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5. Process Improvement
5.6. Case Studies
5.6.2. Sonoluminescent Light Intensity Case Study

5.6.2.1.

Background and Data

Background and Motivation Sonoluminescence is the process of turning sound energy into light. An ultrasonic horn is used to resonate a bubble of air in a medium, usually water. The bubble is ultrasonically compressed and then collapses to light-emitting plasma.

In the general physics community, sonoluminescence studies are being carried out to characterize it, to understand it, and to uncover its practical uses. An unanswered question in the community is whether sonoluminescence may be used for cold fusion.

NIST's motive for sonoluminescent investigations is to assess its suitability for the dissolution of physical samples, which is needed in the production of homogeneous Standard Reference Materials (SRMs). It is believed that maximal dissolution coincides with maximal energy and maximal light intensity. The ultimate motivation for striving for maximal dissolution is that this allows improved determination of alpha-and beta-emitting radionuclides in such samples.

The objectives of the NIST experiment were to determine the important factors that affect sonoluminescent light intensity and to ascertain optimal settings of such factors that will predictably achieve high intensities. An original list of 49 factors was reduced, based on physics reasons, to the following seven factors: molarity (amount of solute), solute type, pH, gas type in the water, water depth, horn depth, and flask clamping.

Time restrictions caused the experiment to be about one month, which in turn translated into an upper limit of roughly 20 runs. A 7-factor, 2-level fractional factorial design (Resolution IV) was constructed and run. The factor level settings are given below.

Eva Wilcox and Ken Inn of the NIST Physics Laboratory conducted this experiment during 1999. Jim Filliben of the NIST Statistical Engineering Division performed the analysis of the experimental data.

Software The analyses used in this case study can be generated using both Dataplot code and R code.
Response Variable, Factor Variables, and Factor-
Level Settings
This experiment utilizes the following response and factor variables.
  1. Response Variable (Y) = The sonoluminescent light intensity.

  2. Factor 1 (X1) = Molarity (amount of Solute). The coding is -1 for 0.10 mol and +1 for 0.33 mol.

  3. Factor 2 (X2) = Solute type. The coding is -1 for sugar and +1 for glycerol.

  4. Factor 3 (X3) = pH. The coding is -1 for 3 and +1 for 11.

  5. Factor 4 (X4) = Gas type in water. The coding is -1 for helium and +1 for air.

  6. Factor 5 (X5) = Water depth. The coding is -1 for half and +1 for full.

  7. Factor 6 (X6) = Horn depth. The coding is -1 for 5 mm and +1 for 10 mm.

  8. Factor 7 (X7) = Flask clamping. The coding is -1 for unclamped and +1 for clamped.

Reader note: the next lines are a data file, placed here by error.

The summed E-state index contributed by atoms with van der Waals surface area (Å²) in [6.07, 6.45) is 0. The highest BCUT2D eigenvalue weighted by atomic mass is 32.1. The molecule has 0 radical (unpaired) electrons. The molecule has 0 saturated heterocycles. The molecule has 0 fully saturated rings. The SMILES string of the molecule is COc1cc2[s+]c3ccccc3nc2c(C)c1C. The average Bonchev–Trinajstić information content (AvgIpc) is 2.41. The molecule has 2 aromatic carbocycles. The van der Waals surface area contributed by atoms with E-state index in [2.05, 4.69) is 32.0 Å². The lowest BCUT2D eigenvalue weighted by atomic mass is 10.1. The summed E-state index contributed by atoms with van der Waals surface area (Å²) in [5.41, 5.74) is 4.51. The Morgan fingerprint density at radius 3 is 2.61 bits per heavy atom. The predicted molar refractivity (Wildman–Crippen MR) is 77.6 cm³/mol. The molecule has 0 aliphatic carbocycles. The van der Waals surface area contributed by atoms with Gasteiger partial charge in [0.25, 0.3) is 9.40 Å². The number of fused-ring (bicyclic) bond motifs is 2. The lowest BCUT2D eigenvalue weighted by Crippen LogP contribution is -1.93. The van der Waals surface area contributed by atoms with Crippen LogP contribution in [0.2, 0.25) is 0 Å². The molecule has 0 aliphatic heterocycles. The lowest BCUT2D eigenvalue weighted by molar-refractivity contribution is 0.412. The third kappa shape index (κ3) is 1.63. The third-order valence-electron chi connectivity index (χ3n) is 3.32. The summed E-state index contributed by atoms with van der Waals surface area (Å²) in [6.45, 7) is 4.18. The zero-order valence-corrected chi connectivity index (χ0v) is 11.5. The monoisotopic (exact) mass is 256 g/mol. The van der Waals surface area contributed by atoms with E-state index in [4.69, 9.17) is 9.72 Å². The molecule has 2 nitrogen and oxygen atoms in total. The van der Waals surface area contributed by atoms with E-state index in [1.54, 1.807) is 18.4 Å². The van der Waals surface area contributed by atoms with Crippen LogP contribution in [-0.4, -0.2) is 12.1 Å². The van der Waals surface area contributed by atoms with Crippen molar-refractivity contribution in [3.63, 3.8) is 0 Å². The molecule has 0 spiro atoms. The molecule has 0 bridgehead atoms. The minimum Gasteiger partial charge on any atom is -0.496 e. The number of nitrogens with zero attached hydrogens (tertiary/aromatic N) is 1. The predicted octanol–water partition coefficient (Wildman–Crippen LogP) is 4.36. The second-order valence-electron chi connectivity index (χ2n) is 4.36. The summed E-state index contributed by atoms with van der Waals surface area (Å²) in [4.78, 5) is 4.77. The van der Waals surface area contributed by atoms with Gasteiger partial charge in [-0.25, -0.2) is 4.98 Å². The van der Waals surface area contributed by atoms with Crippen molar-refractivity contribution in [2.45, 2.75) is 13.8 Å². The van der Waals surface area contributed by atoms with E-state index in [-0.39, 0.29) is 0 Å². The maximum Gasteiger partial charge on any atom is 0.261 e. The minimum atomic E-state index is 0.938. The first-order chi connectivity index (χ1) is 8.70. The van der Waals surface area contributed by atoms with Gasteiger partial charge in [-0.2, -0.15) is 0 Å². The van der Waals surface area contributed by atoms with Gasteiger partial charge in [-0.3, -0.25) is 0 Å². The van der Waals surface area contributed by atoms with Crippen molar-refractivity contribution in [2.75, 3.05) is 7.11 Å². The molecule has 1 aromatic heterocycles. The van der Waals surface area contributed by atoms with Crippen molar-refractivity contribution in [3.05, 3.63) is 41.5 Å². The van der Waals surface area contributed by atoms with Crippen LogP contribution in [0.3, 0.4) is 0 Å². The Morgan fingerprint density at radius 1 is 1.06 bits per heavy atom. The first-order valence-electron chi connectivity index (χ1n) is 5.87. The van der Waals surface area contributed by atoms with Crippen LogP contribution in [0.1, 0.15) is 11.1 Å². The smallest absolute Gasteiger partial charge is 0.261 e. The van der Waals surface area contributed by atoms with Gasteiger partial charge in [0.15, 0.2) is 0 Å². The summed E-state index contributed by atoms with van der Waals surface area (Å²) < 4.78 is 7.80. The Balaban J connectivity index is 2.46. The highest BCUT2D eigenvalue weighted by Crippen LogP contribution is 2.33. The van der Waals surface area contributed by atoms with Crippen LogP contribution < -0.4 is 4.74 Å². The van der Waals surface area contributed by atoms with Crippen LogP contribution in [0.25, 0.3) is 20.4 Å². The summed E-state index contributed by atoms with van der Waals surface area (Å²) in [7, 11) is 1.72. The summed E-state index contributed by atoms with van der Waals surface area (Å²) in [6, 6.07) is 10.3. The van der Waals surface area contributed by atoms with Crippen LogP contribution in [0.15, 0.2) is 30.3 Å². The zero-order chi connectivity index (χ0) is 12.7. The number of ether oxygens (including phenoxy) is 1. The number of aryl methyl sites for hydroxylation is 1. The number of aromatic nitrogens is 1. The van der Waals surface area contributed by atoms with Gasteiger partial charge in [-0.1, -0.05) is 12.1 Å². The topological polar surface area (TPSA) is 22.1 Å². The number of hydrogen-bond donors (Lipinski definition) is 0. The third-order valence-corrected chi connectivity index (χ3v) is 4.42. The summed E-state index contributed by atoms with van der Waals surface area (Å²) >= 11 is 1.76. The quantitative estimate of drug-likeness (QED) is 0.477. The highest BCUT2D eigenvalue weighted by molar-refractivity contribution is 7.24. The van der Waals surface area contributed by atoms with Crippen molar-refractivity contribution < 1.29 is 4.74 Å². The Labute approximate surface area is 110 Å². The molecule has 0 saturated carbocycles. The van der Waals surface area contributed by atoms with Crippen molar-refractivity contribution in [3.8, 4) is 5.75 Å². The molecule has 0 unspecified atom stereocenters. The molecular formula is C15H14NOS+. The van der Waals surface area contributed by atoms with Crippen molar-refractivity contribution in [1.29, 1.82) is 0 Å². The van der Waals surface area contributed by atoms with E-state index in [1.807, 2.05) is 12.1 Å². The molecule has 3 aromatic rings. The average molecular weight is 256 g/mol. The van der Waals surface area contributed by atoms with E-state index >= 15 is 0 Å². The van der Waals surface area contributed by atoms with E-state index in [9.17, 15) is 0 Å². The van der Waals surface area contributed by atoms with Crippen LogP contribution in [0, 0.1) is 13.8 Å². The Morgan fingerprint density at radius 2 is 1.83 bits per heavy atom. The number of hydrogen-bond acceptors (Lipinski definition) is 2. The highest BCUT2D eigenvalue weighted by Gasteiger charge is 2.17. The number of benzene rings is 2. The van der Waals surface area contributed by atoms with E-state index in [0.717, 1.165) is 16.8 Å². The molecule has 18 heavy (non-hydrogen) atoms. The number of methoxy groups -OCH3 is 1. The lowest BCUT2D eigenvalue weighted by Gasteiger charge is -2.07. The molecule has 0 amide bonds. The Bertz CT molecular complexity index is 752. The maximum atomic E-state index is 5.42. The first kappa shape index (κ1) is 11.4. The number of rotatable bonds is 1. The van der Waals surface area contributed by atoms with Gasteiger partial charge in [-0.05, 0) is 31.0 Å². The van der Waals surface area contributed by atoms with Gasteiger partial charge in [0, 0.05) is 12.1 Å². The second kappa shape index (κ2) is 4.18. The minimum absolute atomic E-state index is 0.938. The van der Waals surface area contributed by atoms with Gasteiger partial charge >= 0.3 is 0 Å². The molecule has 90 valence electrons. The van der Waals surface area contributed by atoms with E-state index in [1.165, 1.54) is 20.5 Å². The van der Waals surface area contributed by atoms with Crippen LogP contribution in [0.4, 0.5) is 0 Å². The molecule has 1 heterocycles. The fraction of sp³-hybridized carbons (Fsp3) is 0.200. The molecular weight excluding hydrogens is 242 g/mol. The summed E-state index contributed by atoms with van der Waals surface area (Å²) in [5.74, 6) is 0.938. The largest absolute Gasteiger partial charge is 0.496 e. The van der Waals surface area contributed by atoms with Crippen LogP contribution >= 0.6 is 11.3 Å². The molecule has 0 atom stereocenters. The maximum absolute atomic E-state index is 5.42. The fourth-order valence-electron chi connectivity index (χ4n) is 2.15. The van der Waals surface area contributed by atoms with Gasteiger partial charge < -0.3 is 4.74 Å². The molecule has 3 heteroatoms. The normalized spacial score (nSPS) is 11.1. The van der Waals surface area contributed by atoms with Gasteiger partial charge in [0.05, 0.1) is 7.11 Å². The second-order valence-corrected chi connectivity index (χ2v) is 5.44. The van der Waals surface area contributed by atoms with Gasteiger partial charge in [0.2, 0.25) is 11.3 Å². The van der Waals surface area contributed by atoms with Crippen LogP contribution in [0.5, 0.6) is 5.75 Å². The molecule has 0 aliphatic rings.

This data set has 16 observations. It is a 27-3 design with no center points.
Goal of the Experiment This case study demonstrates the analysis of a 27-3 fractional factorial experimental design. The goals of this case study are:
  1. Determine the important factors that affect the sonoluminescent light intensity. Specifically, we are trying to maximize this intensity.

  2. Determine the best settings of the seven factors so as to maximize the sonoluminescent light intensity.
Data Used in the Analysis The following are the data used for this analysis. This data set is given in Yates order.
  Y           X1      X2      X3      X4      X5      X6      X7
Light             Solute             Gas   Water    Horn    Flask
Intensity Molarity  type     pH     Type   Depth   Depth  Clamping
------------------------------------------------------------------
 80.6       -1.0    -1.0    -1.0    -1.0    -1.0    -1.0    -1.0
 66.1        1.0    -1.0    -1.0    -1.0    -1.0     1.0     1.0
 59.1       -1.0     1.0    -1.0    -1.0     1.0    -1.0     1.0
 68.9        1.0     1.0    -1.0    -1.0     1.0     1.0    -1.0
 75.1       -1.0    -1.0     1.0    -1.0     1.0     1.0     1.0
373.8        1.0    -1.0     1.0    -1.0     1.0    -1.0    -1.0
 66.8       -1.0     1.0     1.0    -1.0    -1.0     1.0    -1.0
 79.6        1.0     1.0     1.0    -1.0    -1.0    -1.0     1.0
114.3       -1.0    -1.0    -1.0     1.0     1.0     1.0    -1.0
 84.1        1.0    -1.0    -1.0     1.0     1.0    -1.0     1.0
 68.4       -1.0     1.0    -1.0     1.0    -1.0     1.0     1.0
 88.1        1.0     1.0    -1.0     1.0    -1.0    -1.0    -1.0
 78.1       -1.0    -1.0     1.0     1.0    -1.0    -1.0     1.0
327.2        1.0    -1.0     1.0     1.0    -1.0     1.0    -1.0
 77.6       -1.0     1.0     1.0     1.0     1.0    -1.0    -1.0
 61.9        1.0     1.0     1.0     1.0     1.0     1.0     1.0
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